On Feb 14, 2020, at 11:57 AM, Maciej W. Rozycki <ma...@wdc.com> wrote: > > Mike, Chung-Lin -- > >>> In the end I have decided to use the documented `--tool_exec' option to >>> `runtest' to contain the change within the testsuite's Makefile and its >>> `check' goal, which is inherent to the build tree and as such not supposed >>> to be used in standalone testing, like with `contrib/test_installed'. >> >> >>> I'm assuming Ian will take care of the 3/4 libgo change; OK to apply the >>> remaining ones to the GCC repo? >> >> So, I really, really would like to avoid additional arguments like this. >> I'd prefer that instead you push content into the built site.exp from >> the Makefile, or something else like this, and then use that content as >> you need to. This preserves the ability to go where you need to in the >> tree, and do a runtest without specifying the option. > > Thank you, Mike, for your input. That is what v1 did, but it seems to > clash with some people's expectations, as discussed here: > > <https://gcc.gnu.org/ml/gcc-patches/2020-01/msg00057.html>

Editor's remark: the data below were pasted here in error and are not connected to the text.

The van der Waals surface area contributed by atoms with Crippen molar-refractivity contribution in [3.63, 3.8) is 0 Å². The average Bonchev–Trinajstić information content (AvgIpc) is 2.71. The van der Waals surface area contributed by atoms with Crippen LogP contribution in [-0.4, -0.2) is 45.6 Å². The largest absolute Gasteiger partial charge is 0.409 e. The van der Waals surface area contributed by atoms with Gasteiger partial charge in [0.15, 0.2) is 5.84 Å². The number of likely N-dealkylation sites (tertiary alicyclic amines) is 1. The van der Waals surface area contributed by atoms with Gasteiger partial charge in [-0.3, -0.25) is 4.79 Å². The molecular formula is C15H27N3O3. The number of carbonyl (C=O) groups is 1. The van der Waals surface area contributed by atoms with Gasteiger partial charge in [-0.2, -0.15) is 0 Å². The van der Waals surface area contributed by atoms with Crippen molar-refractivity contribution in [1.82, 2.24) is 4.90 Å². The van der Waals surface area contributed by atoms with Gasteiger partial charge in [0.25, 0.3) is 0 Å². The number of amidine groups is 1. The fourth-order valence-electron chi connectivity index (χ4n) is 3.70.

I didn't see any clash with expectations. They expect in the build tree testing to work, they expect install testing to work. I expect both, you expect both; I just don't think we differ on this. Where I think things went wrong is there is a change to their testing environment that you didn't fully account for in your patch. You didn't intend to break it, but there is just a little more work to be done to not break it, that's all. So, let step back. You want to change the options to the compiler, right? So, imagine for a second that site.exp has those options, then you can reliably grab them from that file and use them, no? If so, then all you have to do is put the content you need into site.exp, and then once it is there, you can then merely add a little code to grab them and add them, right? So, pick testsuite that fails, and that you broke. Back out the last patch, and instead, in the Makefile (or whatever generate the Makefile, look for the site.exp rule, and instead pilfer the data you want create it up into an existing variable, if relevant to it, and if not, create a new one. For some of these files we see they come from automake, so we google, then we find: http://gnu-automake.7480.n7.nabble.com/Automake-and-dejagnu-s-site-exp-file-td4414.html and presto, a 5 line solution to an existing problem. Is that kinda sort similar to what you want to do? Now that's a 12 year old answer the the problem, I didn't check to see if there is a newer answer. It looks reasonable enough.